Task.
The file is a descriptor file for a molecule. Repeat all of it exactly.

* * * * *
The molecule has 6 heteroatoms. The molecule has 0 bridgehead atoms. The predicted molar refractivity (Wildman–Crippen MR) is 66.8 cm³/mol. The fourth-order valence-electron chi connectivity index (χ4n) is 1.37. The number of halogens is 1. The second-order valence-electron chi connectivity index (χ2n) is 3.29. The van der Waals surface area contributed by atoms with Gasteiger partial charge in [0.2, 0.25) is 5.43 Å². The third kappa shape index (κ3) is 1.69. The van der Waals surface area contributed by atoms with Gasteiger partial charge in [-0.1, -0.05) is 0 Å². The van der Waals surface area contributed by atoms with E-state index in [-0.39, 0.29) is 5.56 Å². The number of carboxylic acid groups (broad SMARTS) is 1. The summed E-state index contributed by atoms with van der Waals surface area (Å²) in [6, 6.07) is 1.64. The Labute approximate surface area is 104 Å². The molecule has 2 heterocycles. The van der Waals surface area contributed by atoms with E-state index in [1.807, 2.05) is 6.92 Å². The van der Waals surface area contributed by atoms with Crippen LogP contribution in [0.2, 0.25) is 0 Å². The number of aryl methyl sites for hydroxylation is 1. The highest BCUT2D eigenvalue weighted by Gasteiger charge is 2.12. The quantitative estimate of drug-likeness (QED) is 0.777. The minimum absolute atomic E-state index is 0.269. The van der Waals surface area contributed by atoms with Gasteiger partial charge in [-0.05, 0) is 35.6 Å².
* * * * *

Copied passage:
The molecule has 6 heteroatoms. The molecule has 0 bridgehead atoms. The predicted molar refractivity (Wildman–Crippen MR) is 66.8 cm³/mol. The fourth-order valence-electron chi connectivity index (χ4n) is 1.37. The number of halogens is 1. The second-order valence-electron chi connectivity index (χ2n) is 3.29. The van der Waals surface area contributed by atoms with Gasteiger partial charge in [0.2, 0.25) is 5.43 Å². The third kappa shape index (κ3) is 1.69. The van der Waals surface area contributed by atoms with Gasteiger partial charge in [-0.1, -0.05) is 0 Å². The van der Waals surface area contributed by atoms with E-state index in [-0.39, 0.29) is 5.56 Å². The number of carboxylic acid groups (broad SMARTS) is 1. The summed E-state index contributed by atoms with van der Waals surface area (Å²) in [6, 6.07) is 1.64. The Labute approximate surface area is 104 Å². The molecule has 2 heterocycles. The van der Waals surface area contributed by atoms with E-state index in [1.807, 2.05) is 6.92 Å². The van der Waals surface area contributed by atoms with Crippen LogP contribution in [0.2, 0.25) is 0 Å². The number of aryl methyl sites for hydroxylation is 1. The highest BCUT2D eigenvalue weighted by Gasteiger charge is 2.12. The quantitative estimate of drug-likeness (QED) is 0.777. The minimum absolute atomic E-state index is 0.269. The van der Waals surface area contributed by atoms with Gasteiger partial charge in [-0.05, 0) is 35.6 Å².